Dill pushed open the door, flakes of paint soughing off the old wood as his hand trailed across it. it groaned as it swung, the sound of haunted houses and his Auntie Rene's outside privy. Sam was right behind him in the lobby, the blast of sunlight from the open doorway fading with the closing screech, leaving them in near darkness.
Dill fumbled for his cigarette lighter and read hand-lettered signs on the two doors. . "Bar or Lounge?"
"The right hand one." Sam couldn't see around his flatmate to determine which was which.
"The lounge? Why?"
"Social flow economics." Sam pushed him forward enough to free his face from the confines of Dill's coat. "In any shopping precinct the majority of people who have just come to shop will turn left so that's where they place the everyday shops like newsagents and supermarkets. Browsers generally turn right, so that's where they put the high-end shops like fashion outlets and jewellers. Turning right gives us the appearance of quality and affluence."
"Which we don't have."
"But they don't know that. Besides, the lounge is where the ladies go."
"At a quarter to nine in the morning?"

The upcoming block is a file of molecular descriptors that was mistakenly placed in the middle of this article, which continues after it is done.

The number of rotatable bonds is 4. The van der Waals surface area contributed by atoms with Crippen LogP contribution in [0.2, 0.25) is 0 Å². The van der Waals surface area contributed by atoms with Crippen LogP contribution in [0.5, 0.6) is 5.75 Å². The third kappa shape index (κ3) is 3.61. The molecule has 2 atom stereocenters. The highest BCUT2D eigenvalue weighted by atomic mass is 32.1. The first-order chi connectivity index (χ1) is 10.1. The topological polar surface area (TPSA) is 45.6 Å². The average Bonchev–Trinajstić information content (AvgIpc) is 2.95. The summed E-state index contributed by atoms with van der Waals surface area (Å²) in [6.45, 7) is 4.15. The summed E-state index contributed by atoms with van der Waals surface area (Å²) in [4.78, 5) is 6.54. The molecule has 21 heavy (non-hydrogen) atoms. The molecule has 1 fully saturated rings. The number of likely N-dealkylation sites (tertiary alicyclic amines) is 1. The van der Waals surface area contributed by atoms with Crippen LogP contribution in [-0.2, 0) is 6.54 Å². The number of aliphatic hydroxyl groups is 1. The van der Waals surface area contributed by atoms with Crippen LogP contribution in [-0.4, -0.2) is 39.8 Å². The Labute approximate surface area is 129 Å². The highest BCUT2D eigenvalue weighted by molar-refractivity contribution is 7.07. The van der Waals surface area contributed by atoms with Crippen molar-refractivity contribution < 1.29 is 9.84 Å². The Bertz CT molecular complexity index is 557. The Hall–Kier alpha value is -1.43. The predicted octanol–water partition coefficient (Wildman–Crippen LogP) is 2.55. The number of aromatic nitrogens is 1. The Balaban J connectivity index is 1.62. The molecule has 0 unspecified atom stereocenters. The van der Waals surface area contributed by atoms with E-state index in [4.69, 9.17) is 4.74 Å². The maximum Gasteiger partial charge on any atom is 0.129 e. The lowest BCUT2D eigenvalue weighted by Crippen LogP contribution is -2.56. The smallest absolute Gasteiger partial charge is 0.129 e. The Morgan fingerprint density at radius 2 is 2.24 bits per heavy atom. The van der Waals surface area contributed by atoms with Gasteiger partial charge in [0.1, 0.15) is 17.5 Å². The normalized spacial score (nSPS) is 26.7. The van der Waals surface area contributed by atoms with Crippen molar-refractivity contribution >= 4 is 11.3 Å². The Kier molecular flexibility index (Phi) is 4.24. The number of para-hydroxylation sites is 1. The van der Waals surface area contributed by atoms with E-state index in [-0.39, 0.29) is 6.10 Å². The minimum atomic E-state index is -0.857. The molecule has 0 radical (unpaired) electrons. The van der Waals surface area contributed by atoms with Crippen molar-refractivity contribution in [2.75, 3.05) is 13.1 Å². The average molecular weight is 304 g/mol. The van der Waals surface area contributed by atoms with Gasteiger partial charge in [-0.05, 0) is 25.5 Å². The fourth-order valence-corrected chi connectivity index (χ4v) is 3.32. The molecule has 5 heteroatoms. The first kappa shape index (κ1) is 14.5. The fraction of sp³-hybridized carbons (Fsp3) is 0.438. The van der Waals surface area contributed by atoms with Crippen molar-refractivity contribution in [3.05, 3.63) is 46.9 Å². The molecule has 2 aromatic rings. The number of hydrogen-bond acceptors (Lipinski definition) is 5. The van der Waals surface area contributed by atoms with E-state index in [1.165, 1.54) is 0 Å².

"Maybe not but still... ladies." Sam was, if anything, a triumph of hope over circumstance. Dill nodded and pushed open the door.
It led into a small area with a round table encompassed for half its circumference by a vinyl-covered bench under a street-facing bay window. Dill tried to picture the outside, but where the bay window was there stood a small charity shop he'd never dared enter thanks to the smell of moth balls and unwashed feet that rolled out like a fog whenever the door was opened.
Two chairs faced the empty table, taking up what was left of the area. A door directly ahead led to a toilet, to judge by the smell of urinal cakes, and the entire fourth wall was missing, leading across a wooden floor to a bar.
The barman was watching them, his hand in a perpetual sweep of the polished wooden surface. He shook his head. "Sorry girls." He leaned forward. "We don't serve your sort in here."